At about 6’1”, of muscular build, Troy could have been an intimidating physical presence, had he wished. Instead, he carried himself gracefully — if a bit tentatively, shyly. Through the years, when Troy entered the prison visiting room, he always gave me a big hug. When he spoke about his family’s visits, his eyes grew bright. His tone was scholarly when we talked about the Sermon on the Mount. When he spoke of his innocence, his words rose from his heart. When times were especially rough, when he had been in his cell with a sheet hung across his door so he could meditate in private, he was quieter than usual. Often, the sheet and his silence meant he’d been worrying about Martina or his mother, Virginia—Virginia dying out of love for her son months before his execution, Martina from cancer months after her brother’s death.
What was Troy’s religious faith as I came to know it? There was nothing saccharine about it. Nor was it expressed in pious gab or glib quotations of scripture. There was not a trace of “cheap grace,” to use Dietrich Bonhoeffer’s phrase, in Troy’s faith, which was tested in the fire. His few prayers were restrained and of great substance, sometimes asking God to comfort his family and the MacPhails. Put simply, Troy lived for a Love who called him to love. Troy was not an “operator,” as I’m afraid too many people deciding his fate saw him. He was a warm, soft-spoken man, a deeply human magnet who drew supporters to him because he saw clearly how much people matter.
The Troy Davis I knew was, above all, a man of integrity. Consequently, he could say, believably, his final words from the death chamber, words that I Am Troy Davis records. With the MacPhail family in mind, he said: “I am innocent. The incidents that happened that night, it was not my fault. I did not have a gun that night. I did not shoot your family member. But I am so sorry for your loss. I really am, sincerely. All that I can ask is that each of you look deeper into this case so that you will really, finally see the truth.” With his supporters in mind, he said: “I ask my family and friends that you all continue to pray, that you all continue to forgive, that you continue to fight this fight.” He addressed these words to his executioners: “For those about to take my life, may God have mercy on all of your souls.” His very last words: “God bless you all.”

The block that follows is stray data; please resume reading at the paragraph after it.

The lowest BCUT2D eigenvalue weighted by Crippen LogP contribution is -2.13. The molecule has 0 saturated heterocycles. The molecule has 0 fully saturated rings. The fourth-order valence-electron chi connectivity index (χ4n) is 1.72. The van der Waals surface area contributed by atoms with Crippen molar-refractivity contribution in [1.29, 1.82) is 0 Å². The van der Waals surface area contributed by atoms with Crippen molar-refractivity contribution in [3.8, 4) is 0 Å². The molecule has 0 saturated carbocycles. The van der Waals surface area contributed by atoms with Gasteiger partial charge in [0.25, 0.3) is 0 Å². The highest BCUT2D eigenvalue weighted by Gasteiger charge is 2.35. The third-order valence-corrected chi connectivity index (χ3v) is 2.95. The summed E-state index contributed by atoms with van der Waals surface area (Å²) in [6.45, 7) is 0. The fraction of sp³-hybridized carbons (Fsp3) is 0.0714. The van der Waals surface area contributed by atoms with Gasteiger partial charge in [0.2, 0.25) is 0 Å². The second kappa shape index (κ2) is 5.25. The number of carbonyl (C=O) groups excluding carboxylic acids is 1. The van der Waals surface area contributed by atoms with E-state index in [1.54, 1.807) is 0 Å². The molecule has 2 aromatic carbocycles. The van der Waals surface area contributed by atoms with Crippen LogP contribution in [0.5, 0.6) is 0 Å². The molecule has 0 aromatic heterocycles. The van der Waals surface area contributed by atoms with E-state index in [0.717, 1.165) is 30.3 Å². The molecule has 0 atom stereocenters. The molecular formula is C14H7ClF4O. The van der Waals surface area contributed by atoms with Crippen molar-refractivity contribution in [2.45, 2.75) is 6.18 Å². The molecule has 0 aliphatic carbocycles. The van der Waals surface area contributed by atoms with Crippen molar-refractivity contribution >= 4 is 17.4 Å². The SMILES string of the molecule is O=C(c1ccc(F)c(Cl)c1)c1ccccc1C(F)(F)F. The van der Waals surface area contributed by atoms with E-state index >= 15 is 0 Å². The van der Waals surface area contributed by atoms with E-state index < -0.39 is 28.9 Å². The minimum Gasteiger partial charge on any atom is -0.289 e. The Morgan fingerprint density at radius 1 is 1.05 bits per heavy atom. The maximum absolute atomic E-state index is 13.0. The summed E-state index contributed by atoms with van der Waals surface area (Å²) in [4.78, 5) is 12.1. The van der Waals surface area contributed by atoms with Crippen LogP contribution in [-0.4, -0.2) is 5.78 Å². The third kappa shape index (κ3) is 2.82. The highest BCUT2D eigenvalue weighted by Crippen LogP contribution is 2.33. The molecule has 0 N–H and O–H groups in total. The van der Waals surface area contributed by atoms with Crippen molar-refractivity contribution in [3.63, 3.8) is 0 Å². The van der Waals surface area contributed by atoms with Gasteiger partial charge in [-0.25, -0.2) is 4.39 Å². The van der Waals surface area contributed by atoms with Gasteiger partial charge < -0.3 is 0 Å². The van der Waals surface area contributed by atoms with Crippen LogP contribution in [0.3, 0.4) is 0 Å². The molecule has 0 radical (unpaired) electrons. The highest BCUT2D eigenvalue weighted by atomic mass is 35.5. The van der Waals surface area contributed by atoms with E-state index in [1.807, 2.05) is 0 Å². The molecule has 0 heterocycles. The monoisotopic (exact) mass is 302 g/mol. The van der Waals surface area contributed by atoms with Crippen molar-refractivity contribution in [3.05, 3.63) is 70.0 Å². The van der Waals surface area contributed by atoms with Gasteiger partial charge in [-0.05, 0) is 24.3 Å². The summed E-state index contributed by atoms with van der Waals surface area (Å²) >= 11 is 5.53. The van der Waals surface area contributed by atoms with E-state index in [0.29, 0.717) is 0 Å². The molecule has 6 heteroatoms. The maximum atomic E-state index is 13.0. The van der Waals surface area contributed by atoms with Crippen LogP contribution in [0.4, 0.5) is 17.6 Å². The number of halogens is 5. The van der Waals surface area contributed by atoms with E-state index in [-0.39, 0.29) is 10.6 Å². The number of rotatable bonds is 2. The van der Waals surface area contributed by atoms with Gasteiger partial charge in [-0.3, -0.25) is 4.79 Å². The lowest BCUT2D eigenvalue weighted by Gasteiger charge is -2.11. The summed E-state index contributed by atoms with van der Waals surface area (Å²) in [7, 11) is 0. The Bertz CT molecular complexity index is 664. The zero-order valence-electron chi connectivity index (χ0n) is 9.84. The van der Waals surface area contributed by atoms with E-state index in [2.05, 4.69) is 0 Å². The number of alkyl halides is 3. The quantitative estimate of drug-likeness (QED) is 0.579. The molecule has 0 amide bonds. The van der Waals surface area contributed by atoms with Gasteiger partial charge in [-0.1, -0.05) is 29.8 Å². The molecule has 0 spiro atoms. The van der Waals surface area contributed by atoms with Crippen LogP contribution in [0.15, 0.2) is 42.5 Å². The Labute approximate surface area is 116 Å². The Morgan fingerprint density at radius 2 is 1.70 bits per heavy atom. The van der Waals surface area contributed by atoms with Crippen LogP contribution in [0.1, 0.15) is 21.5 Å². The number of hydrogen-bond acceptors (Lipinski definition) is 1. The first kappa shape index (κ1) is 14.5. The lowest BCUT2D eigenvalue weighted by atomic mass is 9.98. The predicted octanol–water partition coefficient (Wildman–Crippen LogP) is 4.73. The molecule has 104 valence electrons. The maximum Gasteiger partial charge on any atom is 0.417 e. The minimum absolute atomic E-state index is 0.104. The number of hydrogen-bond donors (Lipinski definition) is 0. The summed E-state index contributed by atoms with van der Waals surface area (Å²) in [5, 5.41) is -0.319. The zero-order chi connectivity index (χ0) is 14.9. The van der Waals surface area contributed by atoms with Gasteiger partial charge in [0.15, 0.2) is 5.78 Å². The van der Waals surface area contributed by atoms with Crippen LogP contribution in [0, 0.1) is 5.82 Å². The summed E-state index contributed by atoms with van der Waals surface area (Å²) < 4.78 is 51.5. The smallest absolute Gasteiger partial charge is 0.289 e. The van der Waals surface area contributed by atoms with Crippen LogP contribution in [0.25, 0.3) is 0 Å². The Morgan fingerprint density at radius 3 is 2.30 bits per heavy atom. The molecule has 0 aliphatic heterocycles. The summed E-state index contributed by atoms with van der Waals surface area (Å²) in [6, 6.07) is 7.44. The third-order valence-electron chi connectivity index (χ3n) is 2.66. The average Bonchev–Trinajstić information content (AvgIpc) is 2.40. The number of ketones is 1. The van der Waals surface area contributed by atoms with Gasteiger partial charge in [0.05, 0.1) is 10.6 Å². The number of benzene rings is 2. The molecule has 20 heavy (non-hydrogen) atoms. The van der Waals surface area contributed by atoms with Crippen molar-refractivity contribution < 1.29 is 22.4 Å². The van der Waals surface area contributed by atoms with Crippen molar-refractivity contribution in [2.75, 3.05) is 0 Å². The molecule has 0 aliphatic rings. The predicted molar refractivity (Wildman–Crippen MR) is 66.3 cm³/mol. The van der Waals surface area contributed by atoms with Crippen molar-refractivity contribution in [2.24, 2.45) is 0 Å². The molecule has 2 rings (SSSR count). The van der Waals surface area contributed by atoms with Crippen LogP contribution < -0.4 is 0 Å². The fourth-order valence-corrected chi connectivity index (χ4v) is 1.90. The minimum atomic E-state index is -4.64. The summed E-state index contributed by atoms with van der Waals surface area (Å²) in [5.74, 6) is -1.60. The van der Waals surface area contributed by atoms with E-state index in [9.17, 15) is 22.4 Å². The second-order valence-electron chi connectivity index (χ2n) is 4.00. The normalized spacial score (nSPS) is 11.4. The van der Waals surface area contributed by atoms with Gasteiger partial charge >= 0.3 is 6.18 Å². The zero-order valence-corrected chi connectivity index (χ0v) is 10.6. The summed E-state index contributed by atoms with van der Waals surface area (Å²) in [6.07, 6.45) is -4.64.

I Am Troy Davis sustains throughout its pages the tone of Troy’s final words. Neither a rant nor a diatribe, the book is a passionate cry of the conscience. It is the chronicle of a man caught up in a failed justice system and the story of a family who expressed its love for him with profound tenderness and steely resistance.
I Am Troy Davis reminds us that the “system pitted two innocent, victimized families against one another.” The book acknowledges the pain of Officer MacPhail’s mother, Anneliese MacPhail, who said six months after Troy’s execution, “I don’t have the peace yet that I was hoping for.” In this regard, I Am Troy Davis comments that the “death penalty offers the false promise that the taking of one life can be answered by the taking of another.”
Surely, the way to take the message of I Am Troy Davis is to grieve: for Officer Mark MacPhail and Troy Davis and their families — and for our culture. Equally surely, we should feel outrage at a society that would execute a person, as it did Troy, on the basis of questionable, tainted evidence — or execute any person, on the basis of any evidence, for such punishment is, as the book points out, based on a “false promise,” a lie. Surely, too, the book challenges us not to remain with powerful feelings alone, but to act — to abolish capital punishment. That is the way of the Davis family.
During the time I knew him, commitment to righteous action was certainly the way of Troy Davis — right down to his final hours in his cellblock. Recently, I learned from one of Troy’s fellow prisoners that Troy spent some of those hours not only feeling deeply but acting generously. To those in need, he gave from his meager worldly belongings: a t-shirt here, a pair of socks there, soap to one prisoner, shampoo to another, a handkerchief to the man who told me the story. In a time when blindness plagues us, Troy was teaching us to see with the eye of the heart. Even as his life was closing, he acted to teach us how much people matter. It is lesson that we ignore at great peril to us all.
It is a lesson that I Am Troy Davis teaches us well.
Images courtesy of Jen Marlowe and the Davis family.